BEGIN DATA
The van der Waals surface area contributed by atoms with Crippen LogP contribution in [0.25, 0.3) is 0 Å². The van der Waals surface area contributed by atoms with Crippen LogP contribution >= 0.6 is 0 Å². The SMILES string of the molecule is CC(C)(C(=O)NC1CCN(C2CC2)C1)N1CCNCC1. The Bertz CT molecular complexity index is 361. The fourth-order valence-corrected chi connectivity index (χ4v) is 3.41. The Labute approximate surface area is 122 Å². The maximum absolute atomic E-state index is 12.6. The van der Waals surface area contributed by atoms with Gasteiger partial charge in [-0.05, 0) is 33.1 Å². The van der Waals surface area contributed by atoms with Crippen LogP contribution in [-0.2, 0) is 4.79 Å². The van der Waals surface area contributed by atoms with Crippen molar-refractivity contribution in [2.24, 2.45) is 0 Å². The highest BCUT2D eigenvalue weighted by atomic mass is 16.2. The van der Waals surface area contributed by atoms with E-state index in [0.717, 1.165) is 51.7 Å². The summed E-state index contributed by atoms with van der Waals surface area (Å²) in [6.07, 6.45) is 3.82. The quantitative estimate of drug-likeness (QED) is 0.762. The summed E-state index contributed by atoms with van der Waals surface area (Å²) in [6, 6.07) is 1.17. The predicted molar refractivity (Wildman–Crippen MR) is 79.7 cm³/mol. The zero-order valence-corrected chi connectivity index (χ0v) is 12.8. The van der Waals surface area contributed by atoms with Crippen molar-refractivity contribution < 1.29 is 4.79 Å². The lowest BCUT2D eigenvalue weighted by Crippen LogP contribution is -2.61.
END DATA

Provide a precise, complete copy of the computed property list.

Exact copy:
The van der Waals surface area contributed by atoms with Crippen LogP contribution in [0.25, 0.3) is 0 Å². The van der Waals surface area contributed by atoms with Crippen LogP contribution >= 0.6 is 0 Å². The SMILES string of the molecule is CC(C)(C(=O)NC1CCN(C2CC2)C1)N1CCNCC1. The Bertz CT molecular complexity index is 361. The fourth-order valence-corrected chi connectivity index (χ4v) is 3.41. The Labute approximate surface area is 122 Å². The maximum absolute atomic E-state index is 12.6. The van der Waals surface area contributed by atoms with Gasteiger partial charge in [-0.05, 0) is 33.1 Å². The van der Waals surface area contributed by atoms with Crippen LogP contribution in [-0.2, 0) is 4.79 Å². The van der Waals surface area contributed by atoms with Crippen molar-refractivity contribution in [2.24, 2.45) is 0 Å². The highest BCUT2D eigenvalue weighted by atomic mass is 16.2. The van der Waals surface area contributed by atoms with E-state index in [0.717, 1.165) is 51.7 Å². The summed E-state index contributed by atoms with van der Waals surface area (Å²) in [6.07, 6.45) is 3.82. The quantitative estimate of drug-likeness (QED) is 0.762. The summed E-state index contributed by atoms with van der Waals surface area (Å²) in [6, 6.07) is 1.17. The predicted molar refractivity (Wildman–Crippen MR) is 79.7 cm³/mol. The zero-order valence-corrected chi connectivity index (χ0v) is 12.8. The van der Waals surface area contributed by atoms with Crippen molar-refractivity contribution < 1.29 is 4.79 Å². The lowest BCUT2D eigenvalue weighted by Crippen LogP contribution is -2.61.